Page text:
|Publication number||US6341357 B1|
|Application number||US 08/947,368|
|Publication date||Jan 22, 2002|
|Filing date||Oct 8, 1997|
|Priority date||Oct 8, 1997|
|Also published as||US7178066, US20020162092|
|Publication number||08947368, 947368, US 6341357 B1, US 6341357B1, US-B1-6341357, US6341357 B1, US6341357B1|
|Inventors||Hari K. Ravichandran|
|Original Assignee||Sun Microsystems, Inc.|
|Export Citation||BiBTeX, EndNote, RefMan|
|Patent Citations (6), Non-Patent Citations (5), Referenced by (29), Classifications (6), Legal Events (5)|
|External Links: USPTO, USPTO Assignment, Espacenet|
The present invention relates generally to systems and methods for program code development. More particularly, the invention relates to a hardware performance monitoring mechanism for the evaluation of a program module.
Performance monitoring systems are often used to monitor the performance of the algorithms used in a program module and the supporting hardware. Performance monitoring techniques can be classified into three main categories: (1) hardware-based performance monitoring techniques; (2) software-based performance monitoring techniques; and (3) a hybrid technique utilizing a combination of software and hardware approaches.
Software-based performance monitoring techniques include software probes that write out information detailing the behavior of the program while the program is executing. A disadvantage to software performance monitoring is that it is intrusive to the program, often requiring substantial processor cycles and additional memory usage. Furthermore, the software probes cannot obtain detailed architectural performance measurements such as cache misses and the like.
The hybrid performance monitoring approach utilizes both hardware and software based techniques. In one such hybrid scheme, a probe data collection integrated circuit (chip) interfaces with a bus that is in communication with a number of processors. Program code running in each of the processors includes software probes that write event data to the probe data collection chip. The event data represents interprocess communications or events. The probe data collection chip affixes a time stamp to the data and stores the data for further analysis. A disadvantage with this technique is that it cannot obtain detailed architectural performance measurements.
Hardware performance monitoring techniques typically include probing physical signals with dedicated instrumentation and recording the results on external hardware. This approach is non-intrusive to the program code and can obtain detailed architectural performance measurements. However, there is no way of associating a hardware signal with a corresponding source code statement. This association is useful for making improvements to the program code.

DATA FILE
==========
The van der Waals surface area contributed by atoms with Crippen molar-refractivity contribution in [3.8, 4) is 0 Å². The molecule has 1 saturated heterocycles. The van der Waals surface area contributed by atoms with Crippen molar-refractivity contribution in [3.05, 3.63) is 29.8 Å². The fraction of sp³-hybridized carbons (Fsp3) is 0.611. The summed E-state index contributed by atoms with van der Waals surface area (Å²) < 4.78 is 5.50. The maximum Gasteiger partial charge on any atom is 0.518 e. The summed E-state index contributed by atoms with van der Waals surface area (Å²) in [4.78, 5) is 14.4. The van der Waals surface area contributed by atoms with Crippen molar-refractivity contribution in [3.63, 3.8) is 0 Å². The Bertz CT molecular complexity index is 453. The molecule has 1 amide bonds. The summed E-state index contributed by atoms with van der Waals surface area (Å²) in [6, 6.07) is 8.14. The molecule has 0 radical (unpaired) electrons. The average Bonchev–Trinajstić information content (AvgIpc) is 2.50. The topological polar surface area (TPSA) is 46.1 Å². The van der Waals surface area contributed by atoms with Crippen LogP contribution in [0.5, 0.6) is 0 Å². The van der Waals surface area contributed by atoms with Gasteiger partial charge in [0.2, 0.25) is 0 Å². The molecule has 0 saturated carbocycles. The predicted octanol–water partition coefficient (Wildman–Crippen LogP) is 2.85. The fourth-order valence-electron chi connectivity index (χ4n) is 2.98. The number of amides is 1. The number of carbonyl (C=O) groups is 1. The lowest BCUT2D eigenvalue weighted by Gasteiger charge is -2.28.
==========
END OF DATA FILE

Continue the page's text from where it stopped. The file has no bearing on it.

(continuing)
Accordingly, there exists a need for a performance monitoring system that can overcome these shortcomings.
The technology of the present invention pertains to an apparatus and method for implementing a hardware performance monitoring mechanism for use in analyzing the behavior of a program module. The apparatus includes probe logic hardware that monitors the program's behavior in executing memory reference instructions. The probe logic hardware generates several probe signals which are transmitted to a performance monitor circuit when certain events occur. In an embodiment of the present invention, these events can be TLB or cache misses. The performance monitor circuit affixes a time stamp to the probe data and stores the time-stamped probe data in a temporary memory device until the data is stored in a secondary storage device.
A user can then analyze the probe data to determine a suitable manner for optimizing the program in order to improve its performance. The user will be able to associate a particular set of probe data with a particular program statement through the program counter. This will enable the user to optimize the program based on the architectural performance measurements.
For a better understanding of the nature and objects of the invention, reference should be made to the following detailed description taken in conjunction with the accompanying drawings, in which:
FIG. 1 illustrates an exemplary target computer system incorporating the technology of an embodiment of the present invention.
FIG. 2 illustrates a format for the probe signals in accordance with an embodiment of the present invention.
FIG. 3 is a more detailed representation of selected components of the apparatus of FIG. 1.
FIG. 4 is a flow chart illustrating the steps associated with an embodiment of the present invention.
Like reference numerals refer to corresponding parts throughout the several views of the drawings.